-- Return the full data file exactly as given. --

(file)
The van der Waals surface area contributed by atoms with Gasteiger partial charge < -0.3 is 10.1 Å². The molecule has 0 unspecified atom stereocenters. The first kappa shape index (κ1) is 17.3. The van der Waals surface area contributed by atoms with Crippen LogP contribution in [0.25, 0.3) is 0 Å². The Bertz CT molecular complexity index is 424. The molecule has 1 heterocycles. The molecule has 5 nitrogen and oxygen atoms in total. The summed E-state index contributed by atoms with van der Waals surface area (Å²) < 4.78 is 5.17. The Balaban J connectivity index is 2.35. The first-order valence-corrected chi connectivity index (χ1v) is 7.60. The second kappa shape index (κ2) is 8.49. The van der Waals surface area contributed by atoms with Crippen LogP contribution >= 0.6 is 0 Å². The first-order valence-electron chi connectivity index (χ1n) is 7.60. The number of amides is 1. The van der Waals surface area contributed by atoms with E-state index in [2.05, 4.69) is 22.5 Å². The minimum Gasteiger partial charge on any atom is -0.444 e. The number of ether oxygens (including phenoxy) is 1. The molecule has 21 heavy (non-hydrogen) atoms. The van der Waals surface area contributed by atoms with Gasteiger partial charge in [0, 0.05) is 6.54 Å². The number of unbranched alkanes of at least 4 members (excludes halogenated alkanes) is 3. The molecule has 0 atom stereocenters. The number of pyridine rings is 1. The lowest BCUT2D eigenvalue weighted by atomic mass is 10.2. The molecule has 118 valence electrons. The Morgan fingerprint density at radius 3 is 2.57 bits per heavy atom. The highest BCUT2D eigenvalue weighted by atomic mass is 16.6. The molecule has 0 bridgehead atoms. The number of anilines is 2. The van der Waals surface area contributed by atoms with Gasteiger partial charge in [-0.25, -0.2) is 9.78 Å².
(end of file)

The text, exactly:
The van der Waals surface area contributed by atoms with Gasteiger partial charge < -0.3 is 10.1 Å². The molecule has 0 unspecified atom stereocenters. The first kappa shape index (κ1) is 17.3. The van der Waals surface area contributed by atoms with Crippen LogP contribution in [0.25, 0.3) is 0 Å². The Bertz CT molecular complexity index is 424. The molecule has 1 heterocycles. The molecule has 5 nitrogen and oxygen atoms in total. The summed E-state index contributed by atoms with van der Waals surface area (Å²) < 4.78 is 5.17. The Balaban J connectivity index is 2.35. The first-order valence-corrected chi connectivity index (χ1v) is 7.60. The second kappa shape index (κ2) is 8.49. The van der Waals surface area contributed by atoms with Crippen LogP contribution >= 0.6 is 0 Å². The first-order valence-electron chi connectivity index (χ1n) is 7.60. The number of amides is 1. The van der Waals surface area contributed by atoms with E-state index in [2.05, 4.69) is 22.5 Å². The minimum Gasteiger partial charge on any atom is -0.444 e. The number of ether oxygens (including phenoxy) is 1. The molecule has 21 heavy (non-hydrogen) atoms. The van der Waals surface area contributed by atoms with Gasteiger partial charge in [0, 0.05) is 6.54 Å². The number of unbranched alkanes of at least 4 members (excludes halogenated alkanes) is 3. The molecule has 0 atom stereocenters. The number of pyridine rings is 1. The lowest BCUT2D eigenvalue weighted by atomic mass is 10.2. The molecule has 118 valence electrons. The Morgan fingerprint density at radius 3 is 2.57 bits per heavy atom. The highest BCUT2D eigenvalue weighted by atomic mass is 16.6. The molecule has 0 bridgehead atoms. The number of anilines is 2. The van der Waals surface area contributed by atoms with Gasteiger partial charge in [-0.25, -0.2) is 9.78 Å².